This generation of the workforce are now entering the time in their lives where they start to think about settling down with families and have significant personal circumstances. To this end, HR professionals should encourage the promotion of compensation benefits included into the salary of this generation, for example: maternity and paternity leave for new parents.

You may also be interested in: Benefits of Offering a Competitive Salary in Your Organisation

Generation X (1965-1980)

Unlike the more recent generations, these employees prefer more independence in their work. Whilst still valuing flexibility and remote work, HR and line managers must allow for these employees to take the lead more so than younger generations and respect their experience.

Managing Generation X

Although this generation did not grow up with technology in the same way the more recent ones did, they were a part of the transition to a technological workplace by having to adapt to the desktop, mobile phones and even the internet. Managers should be patient with older employees if they find technological processes more difficult.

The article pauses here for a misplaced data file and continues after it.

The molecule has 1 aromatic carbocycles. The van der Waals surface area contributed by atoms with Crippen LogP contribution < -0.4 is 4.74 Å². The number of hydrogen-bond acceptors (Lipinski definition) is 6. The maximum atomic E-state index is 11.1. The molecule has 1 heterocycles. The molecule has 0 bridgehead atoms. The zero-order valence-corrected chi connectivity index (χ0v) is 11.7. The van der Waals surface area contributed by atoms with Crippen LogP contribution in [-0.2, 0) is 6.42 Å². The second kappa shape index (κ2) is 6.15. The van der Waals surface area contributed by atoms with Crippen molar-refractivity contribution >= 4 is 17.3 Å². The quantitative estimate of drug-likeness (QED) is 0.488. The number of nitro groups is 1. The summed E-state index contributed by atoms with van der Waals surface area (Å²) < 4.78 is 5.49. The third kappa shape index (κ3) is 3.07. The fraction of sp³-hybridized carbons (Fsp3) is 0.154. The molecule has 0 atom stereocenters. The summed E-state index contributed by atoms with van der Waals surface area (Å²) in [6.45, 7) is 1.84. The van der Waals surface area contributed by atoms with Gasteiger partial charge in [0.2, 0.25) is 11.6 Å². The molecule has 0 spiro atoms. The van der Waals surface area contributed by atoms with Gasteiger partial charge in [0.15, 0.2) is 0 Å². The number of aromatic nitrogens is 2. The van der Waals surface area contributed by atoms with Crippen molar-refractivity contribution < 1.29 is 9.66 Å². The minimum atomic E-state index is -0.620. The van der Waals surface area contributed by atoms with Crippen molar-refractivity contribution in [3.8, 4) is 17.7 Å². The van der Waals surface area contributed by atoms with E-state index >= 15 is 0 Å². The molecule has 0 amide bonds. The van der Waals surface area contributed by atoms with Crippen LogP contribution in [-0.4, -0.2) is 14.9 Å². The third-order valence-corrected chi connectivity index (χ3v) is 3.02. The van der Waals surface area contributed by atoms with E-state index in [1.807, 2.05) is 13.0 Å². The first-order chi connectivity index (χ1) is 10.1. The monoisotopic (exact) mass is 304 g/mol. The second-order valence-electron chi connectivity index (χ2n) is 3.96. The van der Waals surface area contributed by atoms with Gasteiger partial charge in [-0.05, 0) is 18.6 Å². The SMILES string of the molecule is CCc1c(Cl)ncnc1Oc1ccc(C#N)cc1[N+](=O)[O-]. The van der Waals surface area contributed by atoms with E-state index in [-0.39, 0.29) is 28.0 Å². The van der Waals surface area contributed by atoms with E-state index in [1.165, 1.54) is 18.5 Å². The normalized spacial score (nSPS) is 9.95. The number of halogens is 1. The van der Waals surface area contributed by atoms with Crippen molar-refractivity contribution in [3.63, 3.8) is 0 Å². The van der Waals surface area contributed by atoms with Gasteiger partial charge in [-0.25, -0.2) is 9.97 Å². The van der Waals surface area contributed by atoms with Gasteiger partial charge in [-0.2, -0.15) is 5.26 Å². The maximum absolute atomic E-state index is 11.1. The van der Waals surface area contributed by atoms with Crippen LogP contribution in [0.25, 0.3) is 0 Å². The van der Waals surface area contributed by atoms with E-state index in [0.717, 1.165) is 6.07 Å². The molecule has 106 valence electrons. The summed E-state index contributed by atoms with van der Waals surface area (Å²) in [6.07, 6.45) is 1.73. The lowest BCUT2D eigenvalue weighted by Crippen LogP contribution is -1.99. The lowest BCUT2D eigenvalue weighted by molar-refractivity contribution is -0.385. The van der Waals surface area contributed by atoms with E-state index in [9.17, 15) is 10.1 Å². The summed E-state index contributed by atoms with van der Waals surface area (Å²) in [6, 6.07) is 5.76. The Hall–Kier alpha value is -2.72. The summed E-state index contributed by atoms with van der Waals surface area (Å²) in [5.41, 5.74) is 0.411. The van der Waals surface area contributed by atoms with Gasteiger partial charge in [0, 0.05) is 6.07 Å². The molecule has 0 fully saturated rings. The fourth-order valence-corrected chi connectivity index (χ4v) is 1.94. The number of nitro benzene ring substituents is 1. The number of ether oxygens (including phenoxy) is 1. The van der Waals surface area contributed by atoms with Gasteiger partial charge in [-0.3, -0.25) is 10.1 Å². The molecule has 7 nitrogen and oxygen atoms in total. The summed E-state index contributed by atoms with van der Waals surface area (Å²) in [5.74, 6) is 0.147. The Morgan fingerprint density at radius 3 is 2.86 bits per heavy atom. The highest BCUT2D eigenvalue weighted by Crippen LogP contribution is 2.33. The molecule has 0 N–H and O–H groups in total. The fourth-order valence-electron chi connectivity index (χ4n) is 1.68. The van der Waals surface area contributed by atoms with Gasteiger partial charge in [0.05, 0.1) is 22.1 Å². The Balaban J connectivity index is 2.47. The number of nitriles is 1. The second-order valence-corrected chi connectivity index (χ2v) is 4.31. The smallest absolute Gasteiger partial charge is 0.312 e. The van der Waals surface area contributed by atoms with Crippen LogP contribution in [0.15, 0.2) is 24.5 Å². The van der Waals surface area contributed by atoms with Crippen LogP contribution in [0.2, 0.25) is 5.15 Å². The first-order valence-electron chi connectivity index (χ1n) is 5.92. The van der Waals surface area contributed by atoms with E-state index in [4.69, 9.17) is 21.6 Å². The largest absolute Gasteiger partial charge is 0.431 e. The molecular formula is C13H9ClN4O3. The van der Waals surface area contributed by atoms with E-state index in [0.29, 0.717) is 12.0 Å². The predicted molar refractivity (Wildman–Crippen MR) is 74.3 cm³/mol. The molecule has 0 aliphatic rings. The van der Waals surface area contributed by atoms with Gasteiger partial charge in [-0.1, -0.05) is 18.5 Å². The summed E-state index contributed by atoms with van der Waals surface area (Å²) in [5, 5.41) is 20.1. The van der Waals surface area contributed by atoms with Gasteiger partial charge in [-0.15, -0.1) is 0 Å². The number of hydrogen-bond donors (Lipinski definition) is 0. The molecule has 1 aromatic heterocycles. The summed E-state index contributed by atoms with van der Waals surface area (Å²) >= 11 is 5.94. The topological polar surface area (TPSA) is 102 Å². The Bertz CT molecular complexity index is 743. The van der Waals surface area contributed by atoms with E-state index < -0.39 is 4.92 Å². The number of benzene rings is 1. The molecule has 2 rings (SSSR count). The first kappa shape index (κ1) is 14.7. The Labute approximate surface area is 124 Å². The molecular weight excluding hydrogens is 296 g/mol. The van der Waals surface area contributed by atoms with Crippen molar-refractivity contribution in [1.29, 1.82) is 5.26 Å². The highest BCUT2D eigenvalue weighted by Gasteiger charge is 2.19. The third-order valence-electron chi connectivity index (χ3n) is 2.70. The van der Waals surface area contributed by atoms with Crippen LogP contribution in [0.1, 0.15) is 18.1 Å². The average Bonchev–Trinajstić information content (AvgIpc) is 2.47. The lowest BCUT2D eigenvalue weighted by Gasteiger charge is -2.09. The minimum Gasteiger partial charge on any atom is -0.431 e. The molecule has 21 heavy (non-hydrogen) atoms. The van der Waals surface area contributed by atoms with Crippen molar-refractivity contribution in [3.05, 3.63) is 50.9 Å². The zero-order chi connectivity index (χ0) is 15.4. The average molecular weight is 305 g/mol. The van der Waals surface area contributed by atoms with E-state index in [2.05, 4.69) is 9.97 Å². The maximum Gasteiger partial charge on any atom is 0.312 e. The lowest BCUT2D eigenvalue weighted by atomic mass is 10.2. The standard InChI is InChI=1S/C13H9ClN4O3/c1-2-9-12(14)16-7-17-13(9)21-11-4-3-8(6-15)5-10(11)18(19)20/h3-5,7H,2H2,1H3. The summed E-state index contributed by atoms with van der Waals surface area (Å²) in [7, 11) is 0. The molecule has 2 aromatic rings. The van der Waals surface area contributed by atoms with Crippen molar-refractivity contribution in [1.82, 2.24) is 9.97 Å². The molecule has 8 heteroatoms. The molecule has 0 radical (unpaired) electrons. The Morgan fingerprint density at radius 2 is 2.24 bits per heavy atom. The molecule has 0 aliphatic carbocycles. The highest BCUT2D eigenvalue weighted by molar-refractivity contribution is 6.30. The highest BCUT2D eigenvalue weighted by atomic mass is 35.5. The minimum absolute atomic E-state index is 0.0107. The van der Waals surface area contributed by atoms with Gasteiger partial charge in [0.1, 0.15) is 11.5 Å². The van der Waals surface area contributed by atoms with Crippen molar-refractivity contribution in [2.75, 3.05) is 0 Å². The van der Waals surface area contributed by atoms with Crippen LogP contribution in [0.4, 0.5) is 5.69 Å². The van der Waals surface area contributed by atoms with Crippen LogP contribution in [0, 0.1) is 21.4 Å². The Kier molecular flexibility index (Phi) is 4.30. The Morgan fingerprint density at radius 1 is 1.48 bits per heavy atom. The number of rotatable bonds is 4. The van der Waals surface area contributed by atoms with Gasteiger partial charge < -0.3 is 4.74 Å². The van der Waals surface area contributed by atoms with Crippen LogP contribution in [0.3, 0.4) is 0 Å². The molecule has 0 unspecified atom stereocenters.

The management of generation X will still require automated, and technology driven tasks.

Employees of Gen X were raised in a time where both parents were working. They became used to having to take care of themselves, and as a result are often self-sufficient and require a more open management style rather than the one-to-one attention that a younger workforce may prefer.

Human resource management should also consider flexible working schedules for employees of this generation too. Gen X desire flexibility as they have different responsibilities. Many Gen X employees have a focus on raising families and balancing this with their work.

To provide effective workforce management to this generation, HR should provide different compensation to staff members of Gen X, as their responsibilities and priorities are different from younger generations, and therefore will benefit more from compensation such as health care services.

Baby Boomers (1946-1964)

When it comes to the management of baby boomers, human resources is looking at an ageing workforce which will require a different approach. People from this generation are aged between 57 and 75 years old. Baby boomers are often defined by their strong work-ethic and individualistic approach.